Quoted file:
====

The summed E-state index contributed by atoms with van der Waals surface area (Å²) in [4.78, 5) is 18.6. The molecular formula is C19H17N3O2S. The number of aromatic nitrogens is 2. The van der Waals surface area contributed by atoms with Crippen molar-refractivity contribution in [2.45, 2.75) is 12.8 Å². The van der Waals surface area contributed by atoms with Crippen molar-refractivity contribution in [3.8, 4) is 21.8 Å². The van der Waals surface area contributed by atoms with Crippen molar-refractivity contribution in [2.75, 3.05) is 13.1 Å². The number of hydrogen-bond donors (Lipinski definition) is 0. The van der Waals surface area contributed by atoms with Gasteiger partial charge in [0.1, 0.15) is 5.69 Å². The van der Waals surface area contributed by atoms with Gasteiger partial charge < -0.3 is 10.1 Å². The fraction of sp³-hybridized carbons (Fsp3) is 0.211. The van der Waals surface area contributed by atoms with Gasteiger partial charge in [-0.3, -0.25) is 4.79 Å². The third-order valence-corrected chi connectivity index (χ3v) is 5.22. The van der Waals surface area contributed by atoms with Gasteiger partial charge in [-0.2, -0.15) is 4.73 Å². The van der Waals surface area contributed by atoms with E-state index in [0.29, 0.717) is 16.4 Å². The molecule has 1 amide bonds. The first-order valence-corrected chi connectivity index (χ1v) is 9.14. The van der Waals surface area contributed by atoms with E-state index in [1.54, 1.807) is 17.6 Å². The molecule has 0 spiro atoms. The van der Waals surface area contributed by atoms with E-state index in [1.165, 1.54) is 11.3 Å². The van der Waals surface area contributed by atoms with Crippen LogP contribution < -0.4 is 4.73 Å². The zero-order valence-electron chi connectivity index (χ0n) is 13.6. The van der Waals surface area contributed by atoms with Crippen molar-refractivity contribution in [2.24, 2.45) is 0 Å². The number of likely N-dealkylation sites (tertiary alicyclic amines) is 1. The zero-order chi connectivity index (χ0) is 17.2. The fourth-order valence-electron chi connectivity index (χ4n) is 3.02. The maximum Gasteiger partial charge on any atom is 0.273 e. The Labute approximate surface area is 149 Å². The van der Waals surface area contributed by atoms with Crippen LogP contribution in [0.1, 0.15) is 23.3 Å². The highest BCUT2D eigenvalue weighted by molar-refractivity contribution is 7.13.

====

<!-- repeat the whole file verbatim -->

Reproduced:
The summed E-state index contributed by atoms with van der Waals surface area (Å²) in [4.78, 5) is 18.6. The molecular formula is C19H17N3O2S. The number of aromatic nitrogens is 2. The van der Waals surface area contributed by atoms with Crippen molar-refractivity contribution in [2.45, 2.75) is 12.8 Å². The van der Waals surface area contributed by atoms with Crippen molar-refractivity contribution in [3.8, 4) is 21.8 Å². The van der Waals surface area contributed by atoms with Crippen molar-refractivity contribution in [2.75, 3.05) is 13.1 Å². The number of hydrogen-bond donors (Lipinski definition) is 0. The van der Waals surface area contributed by atoms with Gasteiger partial charge in [0.1, 0.15) is 5.69 Å². The van der Waals surface area contributed by atoms with Gasteiger partial charge < -0.3 is 10.1 Å². The fraction of sp³-hybridized carbons (Fsp3) is 0.211. The van der Waals surface area contributed by atoms with Gasteiger partial charge in [-0.3, -0.25) is 4.79 Å². The third-order valence-corrected chi connectivity index (χ3v) is 5.22. The van der Waals surface area contributed by atoms with Gasteiger partial charge in [-0.2, -0.15) is 4.73 Å². The van der Waals surface area contributed by atoms with E-state index in [0.29, 0.717) is 16.4 Å². The molecule has 1 amide bonds. The first-order valence-corrected chi connectivity index (χ1v) is 9.14. The van der Waals surface area contributed by atoms with E-state index in [1.54, 1.807) is 17.6 Å². The molecule has 0 spiro atoms. The van der Waals surface area contributed by atoms with E-state index in [1.165, 1.54) is 11.3 Å². The van der Waals surface area contributed by atoms with Crippen LogP contribution < -0.4 is 4.73 Å². The zero-order valence-electron chi connectivity index (χ0n) is 13.6. The van der Waals surface area contributed by atoms with Crippen molar-refractivity contribution in [2.24, 2.45) is 0 Å². The number of likely N-dealkylation sites (tertiary alicyclic amines) is 1. The zero-order chi connectivity index (χ0) is 17.2. The fourth-order valence-electron chi connectivity index (χ4n) is 3.02. The maximum Gasteiger partial charge on any atom is 0.273 e. The Labute approximate surface area is 149 Å². The van der Waals surface area contributed by atoms with Crippen LogP contribution in [0.1, 0.15) is 23.3 Å². The highest BCUT2D eigenvalue weighted by molar-refractivity contribution is 7.13.